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Review: Needful Things by Stephen King

Saturday, November 15, 2014


Needful Things
Stephen King

Genre: Horror
Hardcover: 690 Pages
Publication: October 1991
by Viking



Leland Gaunt opens a new shop in Castle Rock called Needful Things. Anyone who enters his store finds the object of his or her lifelong dreams and desires: a prized baseball card, a healing amulet. In addition to a token payment, Gaunt requests that each person perform a little "deed," usually a seemingly innocent prank played on someone else from town. These practical jokes cascade out of control and soon the entire town is doing battle with itself. Only Sheriff Alan Pangborn suspects that Gaunt is behind the population's increasingly violent behavior.


Review

I'll start by saying this: you don't want to rush through this book. There's a lot going on in Needful Things, and you will definitely want to take your time with it. I had to learn the hard way, hence why this review took me a little longer than usual. That being said, let's move on.

I'm always happy to be reading Stephen King, and Needful Things was another delight. I loved the references to other King works, and while I had to look up a few, there were some that were familiar to me. Characters from Cujo and The Dead Zone came up in passing, as did Shawshank Prison. (I also couldn't help but picture Ace Merrill from "The Body" in Different Seasons as looking like Keifer Sutherland, who played him in the movie adaptation of said novella.) Protagonist Alan and his girlfriend Polly were great characters, both revealed to be people struggling with painful personal losses. How they come to cope with these not only shows how strong their relationship is, but also helps in defeating the antagonist.

As I said in my review of Something Wicked This Way Comes, every great horror story needs a great antagonist, and Mr. Gaunt is a devilishly good antagonist. Call it the wave of nineties nostalgia that's hit me lately, but he came across as an evil version of Sardo from Are You Afraid of the Dark? (for those of you not familiar with the show, it was a horror anthology series for kids that ran for a while in the nineties. Think like Goosebumps, only darker and creepier.). But whereas Sardo sold magical objects without actually knowing they were magical, Mr. Gaunt uses dark magic to trick his customers into buying his wares. Like Mr. Dark from Something Wicked This Way Comes, Mr. Gaunt is scary because we know very little about him. The things we do learn only enhance the image of him as a boogeyman.

The pacing held very well throughout this novel. There was plenty of intrigue when Needful Things and Mr. Gaunt are first introduced; even though customers leak into the store literally one at a time, their reactions to whatever they buy really makes you wonder about the nature of the shop. But once the first few hints concerning the unusual nature of Needful Things arose, everything quickened. The narrative is separated into the three parts, and the third act was literally where all hell broke loose. There was murder and mayhem going on left and right, and the final confrontation had me racing through the pages because of how insane it was.

As much as I loved the concept of the curio shop that turns out to be sinister, I really loved the way Mr. Gaunt set up the whole town to turn against itself. This book had a seriously similar vibe to the famous Twilight Zone episode, "The Monsters are Due on Maple Street." I'm a huge TZ fan, and this book just kept making me think that the sort of events that would've unfolded in the episode were more than fulfilled here. If the episode shows just how dangerous paranoia and panic can be, this book shows just what happens when those two things are allowed to spiral out of control.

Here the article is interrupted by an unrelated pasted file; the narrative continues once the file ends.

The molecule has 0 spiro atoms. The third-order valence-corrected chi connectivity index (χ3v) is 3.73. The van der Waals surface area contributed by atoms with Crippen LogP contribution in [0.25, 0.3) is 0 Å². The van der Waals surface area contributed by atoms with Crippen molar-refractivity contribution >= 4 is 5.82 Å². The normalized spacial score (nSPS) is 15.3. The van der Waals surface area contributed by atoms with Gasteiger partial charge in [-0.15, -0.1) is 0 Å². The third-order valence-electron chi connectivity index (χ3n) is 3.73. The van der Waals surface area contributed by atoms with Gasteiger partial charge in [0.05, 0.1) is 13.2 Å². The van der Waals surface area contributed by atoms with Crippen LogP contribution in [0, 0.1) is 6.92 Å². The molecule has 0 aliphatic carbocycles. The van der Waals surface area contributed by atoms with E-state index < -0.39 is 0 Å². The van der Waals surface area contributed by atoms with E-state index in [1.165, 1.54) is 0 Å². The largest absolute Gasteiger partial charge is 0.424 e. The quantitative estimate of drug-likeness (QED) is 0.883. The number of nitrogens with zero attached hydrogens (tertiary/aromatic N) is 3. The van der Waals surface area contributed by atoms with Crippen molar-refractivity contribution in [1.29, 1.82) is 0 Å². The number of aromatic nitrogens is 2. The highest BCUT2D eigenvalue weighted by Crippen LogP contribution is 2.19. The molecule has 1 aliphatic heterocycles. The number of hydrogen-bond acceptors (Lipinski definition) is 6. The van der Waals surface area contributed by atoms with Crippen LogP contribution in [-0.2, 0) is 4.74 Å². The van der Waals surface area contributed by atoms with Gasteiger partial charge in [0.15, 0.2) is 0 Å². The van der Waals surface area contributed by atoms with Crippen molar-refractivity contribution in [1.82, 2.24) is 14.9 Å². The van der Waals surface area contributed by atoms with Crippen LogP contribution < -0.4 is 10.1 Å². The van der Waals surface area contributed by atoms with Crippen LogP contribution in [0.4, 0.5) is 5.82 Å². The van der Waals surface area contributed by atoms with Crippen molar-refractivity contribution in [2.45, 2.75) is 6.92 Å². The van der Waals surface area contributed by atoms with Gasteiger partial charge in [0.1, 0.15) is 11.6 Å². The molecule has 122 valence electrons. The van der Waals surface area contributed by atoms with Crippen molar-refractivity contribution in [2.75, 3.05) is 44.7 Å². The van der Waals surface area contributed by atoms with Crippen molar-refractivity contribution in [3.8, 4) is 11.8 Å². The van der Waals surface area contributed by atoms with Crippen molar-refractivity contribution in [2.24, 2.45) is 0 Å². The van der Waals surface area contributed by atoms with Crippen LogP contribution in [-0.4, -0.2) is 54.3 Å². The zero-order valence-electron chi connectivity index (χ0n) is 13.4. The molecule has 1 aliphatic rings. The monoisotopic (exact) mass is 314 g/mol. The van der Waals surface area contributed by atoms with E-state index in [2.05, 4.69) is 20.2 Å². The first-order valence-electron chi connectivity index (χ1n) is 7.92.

The biggest problem I had with this book was that it felt too overstuffed. It wasn't so much a problem of there being a lot of characters so much that it seemed like there were too many parts to the big plot Mr. Gaunt set into motion to wreak havoc in Castle Rock. It got hard after a while to remember not just who was "pulling a prank" on whom, but also what they bought and why they went for that specific item. There was also another subplot about the members of two churches getting into a squabble, but that felt kind of tacked on because it didn't really have anything directly to do with Needful Things nor with Mr. Gaunt.

I thought the ending to this book was really unsettling. We get the reveal about Mr. Gaunt, which should probably be obvious to some after seeing the effects his wares have on the people who buy them, but it was still pretty creepy. The end of the actual narrative came to an uneasy conclusion in my mind, the sort where the characters end up in the least worst possible outcome. The lesser of two evils, if that makes sense, since what becomes of Mr. Gaunt isn't one hundred percent clear. The epilogue hints that the story isn't exactly over, and it's that uncertainty that makes the ending so successful.

Again, this is *not* a book you want to try speeding through. Because of the web of manipulation speared on by Mr. Gaunt and how complicated it is, one can get tangled up in it very easily, no pun intended. That being said, the way Mr. Gaunt's plot to turn everyone in Castle Rock against each other worked well, and our protagonists were fairly likable and clever enough to catch on to the strangeness of the events going on around them. Great suspense and intrigue and a few good scares made this a really good read.

Rating: 4 stars


Series
  • N/A

Similar Books
  • The Monsters are Due on Maple Street by Rod Serling and Mark Kneece
  • In the Dark by Richard Laymon
Content
  • Strong language
  • Some sex
  • Graphic violence
  • Graphic depictions of murder
  • Drug use

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